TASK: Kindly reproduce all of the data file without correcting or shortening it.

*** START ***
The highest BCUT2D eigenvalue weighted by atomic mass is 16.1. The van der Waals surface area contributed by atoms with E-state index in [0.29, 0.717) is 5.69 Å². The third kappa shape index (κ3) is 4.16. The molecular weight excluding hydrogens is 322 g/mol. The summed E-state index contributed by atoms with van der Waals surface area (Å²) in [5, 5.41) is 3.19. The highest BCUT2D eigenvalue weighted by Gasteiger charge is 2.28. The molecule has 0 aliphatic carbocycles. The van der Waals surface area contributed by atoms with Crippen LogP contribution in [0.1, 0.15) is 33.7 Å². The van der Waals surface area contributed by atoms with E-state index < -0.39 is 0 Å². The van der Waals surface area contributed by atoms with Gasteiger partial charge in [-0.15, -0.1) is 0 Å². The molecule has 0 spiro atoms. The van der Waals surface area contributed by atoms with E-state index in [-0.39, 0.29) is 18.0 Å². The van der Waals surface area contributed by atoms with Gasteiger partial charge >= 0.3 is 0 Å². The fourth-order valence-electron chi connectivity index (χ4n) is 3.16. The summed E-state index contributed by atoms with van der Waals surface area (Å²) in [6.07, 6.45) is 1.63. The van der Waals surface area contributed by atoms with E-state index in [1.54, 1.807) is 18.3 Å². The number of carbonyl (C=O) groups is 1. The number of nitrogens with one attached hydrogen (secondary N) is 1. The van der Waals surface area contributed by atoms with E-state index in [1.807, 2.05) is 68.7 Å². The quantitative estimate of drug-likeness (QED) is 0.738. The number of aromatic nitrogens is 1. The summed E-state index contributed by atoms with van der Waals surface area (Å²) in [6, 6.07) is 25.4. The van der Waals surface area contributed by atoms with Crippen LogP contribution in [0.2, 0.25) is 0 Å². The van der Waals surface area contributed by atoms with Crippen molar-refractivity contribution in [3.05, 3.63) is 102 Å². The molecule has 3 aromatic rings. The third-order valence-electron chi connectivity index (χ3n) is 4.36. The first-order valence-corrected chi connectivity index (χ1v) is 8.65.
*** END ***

The highest BCUT2D eigenvalue weighted by atomic mass is 16.1. The van der Waals surface area contributed by atoms with E-state index in [0.29, 0.717) is 5.69 Å². The third kappa shape index (κ3) is 4.16. The molecular weight excluding hydrogens is 322 g/mol. The summed E-state index contributed by atoms with van der Waals surface area (Å²) in [5, 5.41) is 3.19. The highest BCUT2D eigenvalue weighted by Gasteiger charge is 2.28. The molecule has 0 aliphatic carbocycles. The van der Waals surface area contributed by atoms with Crippen LogP contribution in [0.1, 0.15) is 33.7 Å². The van der Waals surface area contributed by atoms with E-state index < -0.39 is 0 Å². The van der Waals surface area contributed by atoms with Gasteiger partial charge in [-0.15, -0.1) is 0 Å². The molecule has 0 spiro atoms. The van der Waals surface area contributed by atoms with E-state index in [-0.39, 0.29) is 18.0 Å². The van der Waals surface area contributed by atoms with Gasteiger partial charge >= 0.3 is 0 Å². The fourth-order valence-electron chi connectivity index (χ4n) is 3.16. The summed E-state index contributed by atoms with van der Waals surface area (Å²) in [6.07, 6.45) is 1.63. The van der Waals surface area contributed by atoms with E-state index in [1.54, 1.807) is 18.3 Å². The number of carbonyl (C=O) groups is 1. The number of nitrogens with one attached hydrogen (secondary N) is 1. The van der Waals surface area contributed by atoms with E-state index in [1.807, 2.05) is 68.7 Å². The quantitative estimate of drug-likeness (QED) is 0.738. The number of aromatic nitrogens is 1. The summed E-state index contributed by atoms with van der Waals surface area (Å²) in [6, 6.07) is 25.4. The van der Waals surface area contributed by atoms with Crippen LogP contribution in [0.2, 0.25) is 0 Å². The van der Waals surface area contributed by atoms with Crippen molar-refractivity contribution in [3.05, 3.63) is 102 Å². The molecule has 3 aromatic rings. The third-order valence-electron chi connectivity index (χ3n) is 4.36. The first-order valence-corrected chi connectivity index (χ1v) is 8.65.